Friday, September 18, 2009

God is in the rain

I'm a catholic, yet, ironically speaking, I am an agnostic.

For the benefit of those who do not know, agnostics are definitely believers of God yet they do not have or believe in any religion. They are just entrusting themselves in a certain Deity, Supreme Being, God or Allah (whichever it may be called).

However, sometimes I doubt if God really does exist most especially when I feel so down.

Yet, I encountered God the rainy midnight of August 2, 2008.

I’ve decided to go home the night of August 1. First, to get clothes for our overnight presswork in the lampoon issue and second, to fetch some, I mean, a little rest since my head badly ached that time. I came close on not pursuing to go to presswork since our Managing Editor (a very kuripot one), did not want to give me some transportation allowance. She only gave me thirty pesos—an exact amount for a three-ride fare to Kamuning, where our printing press resides.

Thank heavens, our Assistant Managing Editor was kind enough she lent us a hundred peso bill for additional expenses. And to cut the long story of finances short, I went home with my pocket containing 50 pesos.

I’ve planned the allocation of the 50 pesos—14 for the ride going home, four for the biogesic, and 31 for the ride going to Southern Voices. All in all, a peso coin would be the only money left if I arrived there.

When I got home, my body initiated the move instead of my mind. I’ve eaten so fast (and a lot!) and then alas, slouched my body for a few hour sleep—one and a half, I estimated. I even refused to watch my favorite reality singing show—Pinoy Dream Academy since my eyes started to act on its own.

I awoke at 11 o’clock. It was very late, I thought. So I hurriedly packed my things, did my hygiene rituals and left (ensuring the money). The trip to Divisoria was a fast one (the only time-consuming part is the long hours of waiting for a jeepney). However, the trip to Morayta was the complete opposite—a pain in the ass.

The driver (whom I think has only started his first trip for the day), did not jump start for around half an hour in search for passengers or perhaps, waiting for his vehicle to be full (well, we cannot blame them, since it can be rooted to the oil crisis).

And when I arrived at Morayta, what I expected came. Jeepneys, whose routes are Proj. 2-3, were nowhere to be seen. And to add more pain in my agony, the sky cried much more.

After encountering different people (whom sometimes I’m afraid of, thinking it would be a holdaper) and also after thirty minutes have passed, there were still no jeepney.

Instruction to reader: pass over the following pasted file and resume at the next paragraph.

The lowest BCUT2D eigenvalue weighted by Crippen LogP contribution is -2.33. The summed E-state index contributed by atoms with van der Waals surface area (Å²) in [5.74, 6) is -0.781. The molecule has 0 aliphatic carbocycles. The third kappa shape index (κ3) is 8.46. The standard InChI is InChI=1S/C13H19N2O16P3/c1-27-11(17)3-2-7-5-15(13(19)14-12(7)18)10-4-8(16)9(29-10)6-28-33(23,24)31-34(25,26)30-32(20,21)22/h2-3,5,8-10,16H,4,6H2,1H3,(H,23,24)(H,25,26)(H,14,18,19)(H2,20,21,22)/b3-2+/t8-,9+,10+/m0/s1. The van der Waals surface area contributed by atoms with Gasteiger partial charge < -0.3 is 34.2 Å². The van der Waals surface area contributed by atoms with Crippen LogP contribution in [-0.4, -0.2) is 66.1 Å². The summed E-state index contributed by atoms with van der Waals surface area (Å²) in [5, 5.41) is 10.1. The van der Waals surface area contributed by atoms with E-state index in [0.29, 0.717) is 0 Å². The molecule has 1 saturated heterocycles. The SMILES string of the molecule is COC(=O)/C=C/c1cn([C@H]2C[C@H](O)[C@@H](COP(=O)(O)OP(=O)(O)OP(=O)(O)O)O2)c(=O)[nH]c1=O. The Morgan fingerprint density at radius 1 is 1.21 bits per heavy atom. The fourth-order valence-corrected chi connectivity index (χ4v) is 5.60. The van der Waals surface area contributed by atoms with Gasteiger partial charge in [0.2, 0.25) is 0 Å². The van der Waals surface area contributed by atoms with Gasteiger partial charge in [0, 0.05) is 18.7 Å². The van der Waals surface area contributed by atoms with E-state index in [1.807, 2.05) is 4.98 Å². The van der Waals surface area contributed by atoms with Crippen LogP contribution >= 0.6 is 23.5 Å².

I was losing hope and I’ve started talking to God. Asking him for help or any miracle to produce a Proj. 2-3 jeepney since the money left on my hands was 14 pesos—the exact amount for the fare ride from Morayta to Kamuning.

Thinking it was a hopeless case (after thorough conversations through my mind, of course to God, pleading for some help), I’ve decided to call the advance team in Southern Voices. I will be asking them to fetch me but in case they refused, I will go home.

I’ve started to make my call through the pay phone near the Dunkin Donuts. At first, the one-peso coins were not accepted and it continued to pour at the “coin dropping part”. After many trials, of collecting the poured coins, transferring them to my pockets, picking other one-peso coins and slotting them in, the machine gave up and ate it.

Jaseon, a new Torchie answered it. I’ve explained the situation. After knowing that the editors of the advance team was peacefully sleeping (whom were very difficult to wake up), my hopes started to diminish. I bid my farewell to Jaeson and planned to go home.
As I put down the receiver, I thought that this maybe the sign God has given me (plus the heavy rain). I should go home. Assuring that I still have exact money for the fare going home, I re-count my coins.

Miraculously, a ten-peso coin was in my palm. As fas as I remembered, I had not received any ten-peso coin. And no matter how I re-computed my finances again and again, there was still a ten-peso gap.

Then it was like the grace of God that made my body hairs stand up. That was when, I realized, God is patiently watching me.

God helped me through the telephone booth.

A miracle? Yes, I believe. I instantly remembered the quote in V for Vendetta:God is in the rain. God poured his grace on me.

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